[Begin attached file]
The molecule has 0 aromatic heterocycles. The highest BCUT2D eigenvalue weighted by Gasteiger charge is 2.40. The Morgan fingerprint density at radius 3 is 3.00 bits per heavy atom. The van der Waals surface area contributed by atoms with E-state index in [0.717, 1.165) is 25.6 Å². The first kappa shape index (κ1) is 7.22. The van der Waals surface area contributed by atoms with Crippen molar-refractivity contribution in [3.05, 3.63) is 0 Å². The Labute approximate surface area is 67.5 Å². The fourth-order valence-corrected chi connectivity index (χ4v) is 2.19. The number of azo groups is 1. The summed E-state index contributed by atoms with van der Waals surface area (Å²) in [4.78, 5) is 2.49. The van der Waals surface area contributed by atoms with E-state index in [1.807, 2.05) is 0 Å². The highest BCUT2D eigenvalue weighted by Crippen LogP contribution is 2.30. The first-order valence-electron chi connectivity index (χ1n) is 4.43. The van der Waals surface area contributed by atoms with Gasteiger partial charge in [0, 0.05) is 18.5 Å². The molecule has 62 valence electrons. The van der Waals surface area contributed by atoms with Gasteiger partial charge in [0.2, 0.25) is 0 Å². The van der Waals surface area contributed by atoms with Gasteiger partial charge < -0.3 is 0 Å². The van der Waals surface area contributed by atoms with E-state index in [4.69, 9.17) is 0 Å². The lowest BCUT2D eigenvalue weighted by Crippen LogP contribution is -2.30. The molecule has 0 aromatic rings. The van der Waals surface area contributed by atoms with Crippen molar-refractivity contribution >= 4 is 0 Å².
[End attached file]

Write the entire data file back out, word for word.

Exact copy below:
The molecule has 0 aromatic heterocycles. The highest BCUT2D eigenvalue weighted by Gasteiger charge is 2.40. The Morgan fingerprint density at radius 3 is 3.00 bits per heavy atom. The van der Waals surface area contributed by atoms with E-state index in [0.717, 1.165) is 25.6 Å². The first kappa shape index (κ1) is 7.22. The van der Waals surface area contributed by atoms with Crippen molar-refractivity contribution in [3.05, 3.63) is 0 Å². The Labute approximate surface area is 67.5 Å². The fourth-order valence-corrected chi connectivity index (χ4v) is 2.19. The number of azo groups is 1. The summed E-state index contributed by atoms with van der Waals surface area (Å²) in [4.78, 5) is 2.49. The van der Waals surface area contributed by atoms with E-state index in [1.807, 2.05) is 0 Å². The highest BCUT2D eigenvalue weighted by Crippen LogP contribution is 2.30. The first-order valence-electron chi connectivity index (χ1n) is 4.43. The van der Waals surface area contributed by atoms with Gasteiger partial charge in [0, 0.05) is 18.5 Å². The molecule has 62 valence electrons. The van der Waals surface area contributed by atoms with Gasteiger partial charge in [0.2, 0.25) is 0 Å². The van der Waals surface area contributed by atoms with Gasteiger partial charge < -0.3 is 0 Å². The van der Waals surface area contributed by atoms with E-state index in [4.69, 9.17) is 0 Å². The lowest BCUT2D eigenvalue weighted by Crippen LogP contribution is -2.30. The molecule has 0 aromatic rings. The van der Waals surface area contributed by atoms with Crippen molar-refractivity contribution >= 4 is 0 Å².